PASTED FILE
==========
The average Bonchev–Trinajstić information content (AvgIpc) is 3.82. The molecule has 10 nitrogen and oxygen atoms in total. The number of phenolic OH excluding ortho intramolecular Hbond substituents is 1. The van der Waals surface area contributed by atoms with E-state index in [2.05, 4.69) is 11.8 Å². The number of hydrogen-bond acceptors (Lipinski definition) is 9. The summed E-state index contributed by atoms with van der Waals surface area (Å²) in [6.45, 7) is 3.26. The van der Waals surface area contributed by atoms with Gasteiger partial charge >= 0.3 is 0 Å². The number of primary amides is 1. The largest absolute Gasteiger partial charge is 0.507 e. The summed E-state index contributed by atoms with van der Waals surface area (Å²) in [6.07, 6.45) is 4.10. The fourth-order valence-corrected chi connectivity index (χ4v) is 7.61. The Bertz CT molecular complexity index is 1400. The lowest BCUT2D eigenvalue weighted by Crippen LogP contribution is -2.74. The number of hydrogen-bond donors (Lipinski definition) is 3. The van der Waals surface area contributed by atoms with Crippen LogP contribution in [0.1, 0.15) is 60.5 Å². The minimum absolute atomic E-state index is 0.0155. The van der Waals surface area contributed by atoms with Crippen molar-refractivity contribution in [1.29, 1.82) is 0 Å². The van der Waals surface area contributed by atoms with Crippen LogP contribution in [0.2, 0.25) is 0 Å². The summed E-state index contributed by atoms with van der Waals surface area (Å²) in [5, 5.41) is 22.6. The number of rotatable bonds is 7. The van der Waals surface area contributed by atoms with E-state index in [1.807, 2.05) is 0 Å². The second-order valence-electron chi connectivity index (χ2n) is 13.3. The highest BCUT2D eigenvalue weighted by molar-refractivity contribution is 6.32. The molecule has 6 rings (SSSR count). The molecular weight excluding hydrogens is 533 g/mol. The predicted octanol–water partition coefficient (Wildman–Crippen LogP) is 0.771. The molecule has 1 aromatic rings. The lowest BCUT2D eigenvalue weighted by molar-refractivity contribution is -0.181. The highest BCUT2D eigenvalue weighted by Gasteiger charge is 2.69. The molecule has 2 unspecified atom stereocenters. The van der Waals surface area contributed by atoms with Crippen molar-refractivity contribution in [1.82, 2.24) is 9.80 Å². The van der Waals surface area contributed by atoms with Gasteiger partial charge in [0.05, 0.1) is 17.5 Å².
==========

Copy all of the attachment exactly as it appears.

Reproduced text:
The average Bonchev–Trinajstić information content (AvgIpc) is 3.82. The molecule has 10 nitrogen and oxygen atoms in total. The number of phenolic OH excluding ortho intramolecular Hbond substituents is 1. The van der Waals surface area contributed by atoms with E-state index in [2.05, 4.69) is 11.8 Å². The number of hydrogen-bond acceptors (Lipinski definition) is 9. The summed E-state index contributed by atoms with van der Waals surface area (Å²) in [6.45, 7) is 3.26. The van der Waals surface area contributed by atoms with Gasteiger partial charge >= 0.3 is 0 Å². The number of primary amides is 1. The largest absolute Gasteiger partial charge is 0.507 e. The summed E-state index contributed by atoms with van der Waals surface area (Å²) in [6.07, 6.45) is 4.10. The fourth-order valence-corrected chi connectivity index (χ4v) is 7.61. The Bertz CT molecular complexity index is 1400. The lowest BCUT2D eigenvalue weighted by Crippen LogP contribution is -2.74. The number of hydrogen-bond donors (Lipinski definition) is 3. The van der Waals surface area contributed by atoms with Crippen LogP contribution in [0.1, 0.15) is 60.5 Å². The minimum absolute atomic E-state index is 0.0155. The van der Waals surface area contributed by atoms with Crippen molar-refractivity contribution in [1.29, 1.82) is 0 Å². The van der Waals surface area contributed by atoms with Crippen LogP contribution in [0.2, 0.25) is 0 Å². The summed E-state index contributed by atoms with van der Waals surface area (Å²) in [5, 5.41) is 22.6. The number of rotatable bonds is 7. The van der Waals surface area contributed by atoms with E-state index in [1.807, 2.05) is 0 Å². The second-order valence-electron chi connectivity index (χ2n) is 13.3. The highest BCUT2D eigenvalue weighted by molar-refractivity contribution is 6.32. The molecule has 6 rings (SSSR count). The molecular weight excluding hydrogens is 533 g/mol. The predicted octanol–water partition coefficient (Wildman–Crippen LogP) is 0.771. The molecule has 1 aromatic rings. The lowest BCUT2D eigenvalue weighted by molar-refractivity contribution is -0.181. The highest BCUT2D eigenvalue weighted by Gasteiger charge is 2.69. The molecule has 2 unspecified atom stereocenters. The van der Waals surface area contributed by atoms with Crippen molar-refractivity contribution in [1.82, 2.24) is 9.80 Å². The van der Waals surface area contributed by atoms with Gasteiger partial charge in [0.05, 0.1) is 17.5 Å².